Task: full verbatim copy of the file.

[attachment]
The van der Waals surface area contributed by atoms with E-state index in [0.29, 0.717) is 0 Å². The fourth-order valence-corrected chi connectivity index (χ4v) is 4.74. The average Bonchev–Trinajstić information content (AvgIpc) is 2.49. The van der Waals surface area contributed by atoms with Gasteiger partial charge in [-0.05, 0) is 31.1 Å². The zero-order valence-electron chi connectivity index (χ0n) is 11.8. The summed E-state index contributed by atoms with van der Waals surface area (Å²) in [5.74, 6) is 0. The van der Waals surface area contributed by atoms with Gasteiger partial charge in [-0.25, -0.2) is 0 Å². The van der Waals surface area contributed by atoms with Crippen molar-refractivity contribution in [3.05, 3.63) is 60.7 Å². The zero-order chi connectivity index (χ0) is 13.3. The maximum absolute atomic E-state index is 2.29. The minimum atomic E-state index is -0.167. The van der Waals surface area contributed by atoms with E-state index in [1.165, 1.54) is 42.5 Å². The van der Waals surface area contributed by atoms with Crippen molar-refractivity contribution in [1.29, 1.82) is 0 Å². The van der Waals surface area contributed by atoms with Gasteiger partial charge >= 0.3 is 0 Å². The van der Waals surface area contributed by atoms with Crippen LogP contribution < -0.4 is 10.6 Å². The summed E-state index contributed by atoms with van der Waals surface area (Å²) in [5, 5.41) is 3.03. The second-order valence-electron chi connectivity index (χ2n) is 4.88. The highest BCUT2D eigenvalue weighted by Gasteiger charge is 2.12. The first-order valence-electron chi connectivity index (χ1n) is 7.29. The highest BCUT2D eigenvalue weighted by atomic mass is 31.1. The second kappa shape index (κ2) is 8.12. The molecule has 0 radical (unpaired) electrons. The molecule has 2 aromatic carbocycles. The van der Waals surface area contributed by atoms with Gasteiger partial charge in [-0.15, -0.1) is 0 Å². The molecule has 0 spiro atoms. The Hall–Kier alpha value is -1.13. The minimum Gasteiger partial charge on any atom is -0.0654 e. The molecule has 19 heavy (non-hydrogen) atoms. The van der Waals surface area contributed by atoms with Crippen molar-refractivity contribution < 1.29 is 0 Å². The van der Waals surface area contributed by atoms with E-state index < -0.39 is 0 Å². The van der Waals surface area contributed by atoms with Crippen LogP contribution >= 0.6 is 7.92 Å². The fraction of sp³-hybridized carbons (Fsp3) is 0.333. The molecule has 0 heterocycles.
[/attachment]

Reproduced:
The van der Waals surface area contributed by atoms with E-state index in [0.29, 0.717) is 0 Å². The fourth-order valence-corrected chi connectivity index (χ4v) is 4.74. The average Bonchev–Trinajstić information content (AvgIpc) is 2.49. The van der Waals surface area contributed by atoms with Gasteiger partial charge in [-0.05, 0) is 31.1 Å². The zero-order valence-electron chi connectivity index (χ0n) is 11.8. The summed E-state index contributed by atoms with van der Waals surface area (Å²) in [5.74, 6) is 0. The van der Waals surface area contributed by atoms with Gasteiger partial charge in [-0.25, -0.2) is 0 Å². The van der Waals surface area contributed by atoms with Crippen molar-refractivity contribution in [3.05, 3.63) is 60.7 Å². The zero-order chi connectivity index (χ0) is 13.3. The maximum absolute atomic E-state index is 2.29. The minimum atomic E-state index is -0.167. The van der Waals surface area contributed by atoms with E-state index in [1.165, 1.54) is 42.5 Å². The van der Waals surface area contributed by atoms with Crippen molar-refractivity contribution in [1.29, 1.82) is 0 Å². The van der Waals surface area contributed by atoms with Gasteiger partial charge >= 0.3 is 0 Å². The van der Waals surface area contributed by atoms with Crippen LogP contribution < -0.4 is 10.6 Å². The summed E-state index contributed by atoms with van der Waals surface area (Å²) in [5, 5.41) is 3.03. The second-order valence-electron chi connectivity index (χ2n) is 4.88. The highest BCUT2D eigenvalue weighted by Gasteiger charge is 2.12. The first-order valence-electron chi connectivity index (χ1n) is 7.29. The highest BCUT2D eigenvalue weighted by atomic mass is 31.1. The second kappa shape index (κ2) is 8.12. The molecule has 0 radical (unpaired) electrons. The molecule has 2 aromatic carbocycles. The van der Waals surface area contributed by atoms with Gasteiger partial charge in [-0.15, -0.1) is 0 Å². The molecule has 0 spiro atoms. The Hall–Kier alpha value is -1.13. The minimum Gasteiger partial charge on any atom is -0.0654 e. The molecule has 19 heavy (non-hydrogen) atoms. The van der Waals surface area contributed by atoms with Crippen molar-refractivity contribution < 1.29 is 0 Å². The van der Waals surface area contributed by atoms with E-state index < -0.39 is 0 Å². The van der Waals surface area contributed by atoms with Crippen LogP contribution >= 0.6 is 7.92 Å². The fraction of sp³-hybridized carbons (Fsp3) is 0.333. The molecule has 0 heterocycles.